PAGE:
Sparta Engine: 40 Years an Anchor

The amazing rescue and restoration of a 1912 2 hp Sparta engine from the bottom of a lake.

| June/July 2017

  • John Asmus' 1912 Sparta engine.
    Photo by John Asmus
  • The Sparta as it appeared when first discovered in the lake.
    Photo by John Asmus
  • Mark Joachimiak watches as the winch line starts pulling the Sparta.
    Photo by John Asmus
  • The Sparta emerges, heading to dry land after 40-plus years under water.
    Photo by John Asmus
  • The Sparta after power washing to clean off barnacles and mud.
    Photo by John Asmus
  • Amazingly, the crankshaft separated from the engine base fairly easily, and there was shiny metal visible on the crank journals.
    Photo by John Asmus
  • Removing the cylinder head showed the piston to be at almost top dead center.
    Photo by John Asmus
  • John's dad, William, checking measurements before making the final cut with the boring bar.
    Photo by John Asmus
  • The engine back together and ready to run.
    Photo by John Asmus
  • John left barnacle shells on the hopper as a reminder of the engine's history.
    Photo by John Asmus
  • The almost completed engine during reassembly.
    Photo by John Asmus
  • The Sparta running. It's almost impossible to believe this is the same engine John pulled from the lake!
    Photo by John Asmus
  • A closer look at the Sparta's rust-encrusted flywheel and pulley.
    Photo by John Asmus

1912 2 hp Sparta engine

Manufacturer: Holm's Machine Manufacturing Co., Sparta, MI
Year: Circa 1912
Serial Number: NA
Horsepower: 2 hp @ 450rpm
Bore & stroke: 4in x 6in
Flywheel: 22-1/4in
Weight: 550lb
Cooling: Hopper
Ignition: Igniter, coil and battery
Governing: Hit-and-miss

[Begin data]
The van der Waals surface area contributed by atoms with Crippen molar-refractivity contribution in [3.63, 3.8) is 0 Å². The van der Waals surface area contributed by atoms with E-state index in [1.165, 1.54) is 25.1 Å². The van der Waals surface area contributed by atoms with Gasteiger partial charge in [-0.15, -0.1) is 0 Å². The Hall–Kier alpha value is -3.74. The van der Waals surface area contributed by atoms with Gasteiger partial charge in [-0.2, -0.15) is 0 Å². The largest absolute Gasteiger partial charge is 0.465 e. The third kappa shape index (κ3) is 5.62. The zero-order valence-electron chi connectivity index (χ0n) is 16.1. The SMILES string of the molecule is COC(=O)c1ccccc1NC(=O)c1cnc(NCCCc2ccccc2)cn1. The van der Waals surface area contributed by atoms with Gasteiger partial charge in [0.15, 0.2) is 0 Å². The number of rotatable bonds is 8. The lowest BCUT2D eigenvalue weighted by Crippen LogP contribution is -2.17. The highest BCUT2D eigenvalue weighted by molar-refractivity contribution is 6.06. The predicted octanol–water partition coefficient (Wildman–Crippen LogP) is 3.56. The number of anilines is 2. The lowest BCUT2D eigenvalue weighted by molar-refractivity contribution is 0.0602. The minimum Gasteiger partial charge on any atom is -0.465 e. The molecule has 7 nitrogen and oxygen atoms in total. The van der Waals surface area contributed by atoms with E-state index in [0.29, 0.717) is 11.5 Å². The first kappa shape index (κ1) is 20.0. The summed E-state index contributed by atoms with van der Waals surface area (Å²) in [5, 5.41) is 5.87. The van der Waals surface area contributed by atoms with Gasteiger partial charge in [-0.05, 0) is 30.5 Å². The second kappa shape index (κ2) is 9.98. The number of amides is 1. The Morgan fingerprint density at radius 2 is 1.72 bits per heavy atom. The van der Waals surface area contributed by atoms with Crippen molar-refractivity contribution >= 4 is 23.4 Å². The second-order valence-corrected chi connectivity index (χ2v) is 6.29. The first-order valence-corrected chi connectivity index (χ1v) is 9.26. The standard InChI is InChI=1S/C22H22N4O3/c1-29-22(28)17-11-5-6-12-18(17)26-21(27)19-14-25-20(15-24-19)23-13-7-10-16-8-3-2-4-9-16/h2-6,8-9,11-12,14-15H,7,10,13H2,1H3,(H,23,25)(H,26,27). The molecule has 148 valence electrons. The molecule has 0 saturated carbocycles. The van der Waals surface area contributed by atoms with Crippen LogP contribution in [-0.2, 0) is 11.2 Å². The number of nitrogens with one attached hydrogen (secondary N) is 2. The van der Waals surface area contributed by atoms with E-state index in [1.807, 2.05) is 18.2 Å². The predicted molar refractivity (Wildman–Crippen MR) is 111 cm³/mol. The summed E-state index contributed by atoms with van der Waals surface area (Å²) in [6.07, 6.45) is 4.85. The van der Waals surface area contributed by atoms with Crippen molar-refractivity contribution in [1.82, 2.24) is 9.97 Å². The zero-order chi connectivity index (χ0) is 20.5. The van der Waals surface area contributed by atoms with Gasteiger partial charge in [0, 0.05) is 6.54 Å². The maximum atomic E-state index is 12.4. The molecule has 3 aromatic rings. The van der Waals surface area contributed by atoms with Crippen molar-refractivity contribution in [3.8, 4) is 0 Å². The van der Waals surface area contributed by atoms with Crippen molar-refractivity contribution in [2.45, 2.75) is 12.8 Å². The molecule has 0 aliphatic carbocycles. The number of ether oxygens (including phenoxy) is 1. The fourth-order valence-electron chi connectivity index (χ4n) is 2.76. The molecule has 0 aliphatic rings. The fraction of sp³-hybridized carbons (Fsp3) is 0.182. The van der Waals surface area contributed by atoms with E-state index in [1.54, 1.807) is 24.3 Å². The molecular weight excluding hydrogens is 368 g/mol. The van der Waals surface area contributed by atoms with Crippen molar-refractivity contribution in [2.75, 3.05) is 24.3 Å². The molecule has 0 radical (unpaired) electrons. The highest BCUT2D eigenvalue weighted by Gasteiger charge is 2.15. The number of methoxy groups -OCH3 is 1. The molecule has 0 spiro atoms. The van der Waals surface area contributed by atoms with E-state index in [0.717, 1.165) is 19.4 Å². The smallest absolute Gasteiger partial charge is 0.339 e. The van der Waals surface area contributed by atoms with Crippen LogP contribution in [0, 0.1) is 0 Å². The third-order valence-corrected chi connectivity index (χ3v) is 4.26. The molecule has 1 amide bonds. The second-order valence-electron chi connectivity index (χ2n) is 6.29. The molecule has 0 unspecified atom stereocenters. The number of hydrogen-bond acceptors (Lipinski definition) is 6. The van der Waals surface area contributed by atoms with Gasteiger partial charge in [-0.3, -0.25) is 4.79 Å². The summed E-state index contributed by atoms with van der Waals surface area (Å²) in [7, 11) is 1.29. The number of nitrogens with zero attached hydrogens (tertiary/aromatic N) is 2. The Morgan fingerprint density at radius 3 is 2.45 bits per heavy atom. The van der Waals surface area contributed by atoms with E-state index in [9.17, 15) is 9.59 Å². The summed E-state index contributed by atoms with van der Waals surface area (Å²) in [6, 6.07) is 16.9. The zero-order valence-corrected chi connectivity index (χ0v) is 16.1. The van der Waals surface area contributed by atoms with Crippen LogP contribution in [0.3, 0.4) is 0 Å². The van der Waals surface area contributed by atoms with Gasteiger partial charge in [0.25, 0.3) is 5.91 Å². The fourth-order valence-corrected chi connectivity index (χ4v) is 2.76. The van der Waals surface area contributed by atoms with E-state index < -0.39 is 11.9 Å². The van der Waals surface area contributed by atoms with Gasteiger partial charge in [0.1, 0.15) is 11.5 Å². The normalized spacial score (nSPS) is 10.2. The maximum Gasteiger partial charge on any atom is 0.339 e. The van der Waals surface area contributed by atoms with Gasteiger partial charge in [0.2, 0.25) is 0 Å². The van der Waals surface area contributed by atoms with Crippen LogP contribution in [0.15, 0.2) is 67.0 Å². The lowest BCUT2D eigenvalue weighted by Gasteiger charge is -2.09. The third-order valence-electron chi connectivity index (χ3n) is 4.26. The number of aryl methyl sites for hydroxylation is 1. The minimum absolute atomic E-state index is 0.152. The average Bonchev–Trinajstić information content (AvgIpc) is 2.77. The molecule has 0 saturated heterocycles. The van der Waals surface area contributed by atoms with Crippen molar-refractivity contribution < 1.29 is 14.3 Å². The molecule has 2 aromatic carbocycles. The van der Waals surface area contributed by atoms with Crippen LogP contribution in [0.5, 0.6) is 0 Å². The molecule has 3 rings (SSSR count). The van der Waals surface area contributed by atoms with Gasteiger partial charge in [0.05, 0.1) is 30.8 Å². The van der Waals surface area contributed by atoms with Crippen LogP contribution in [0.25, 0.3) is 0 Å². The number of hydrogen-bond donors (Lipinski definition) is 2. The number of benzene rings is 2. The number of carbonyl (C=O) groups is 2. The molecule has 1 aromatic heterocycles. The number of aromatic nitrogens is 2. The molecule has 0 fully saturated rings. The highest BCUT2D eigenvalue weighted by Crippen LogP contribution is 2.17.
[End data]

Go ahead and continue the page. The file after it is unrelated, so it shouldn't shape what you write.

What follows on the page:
It was getting late and I was busy unloading our vehicles, but they said they were sure about it. So, I put my goggles on and jumped off the raft. Imagine my surprise: “It” was an engine, and it appeared to be complete with the mixer, muffler and igniter!

Ever since I was a kid, our family vacations have usually brought us to the Finger Lakes region of New York state. This was the third year we had rented this particular house on Canandaigua Lake, the fourth largest of the Finger Lakes, and our 2014 vacation started off like many others.



We had helped out at our local Wyoming County (Pike) Fair the week before our trip to the lake, mostly with the antique and farm displays. On the day we arrived at the lake, my daughters and stepson headed to the lake while my wife, parents and I unloaded the vehicles. The kids went swimming out to the swim platform, which was about 100 feet from shore and in about 10 feet of water. As we were unpacking for the week, I heard my oldest daughter, Bella, shout for me to come out right away, that she found an engine “like the ones at Pike fair” – at the bottom of the lake.

I was skeptical – to say the least – and went about unpacking. By now, her younger sister and older stepbrother were also calling me out. The lake was clearer than in years past, and they were using goggles and swimming around the chain that held the platform to the lake bottom. They were quite adamant, so I went for a swim, and indeed, there was an engine.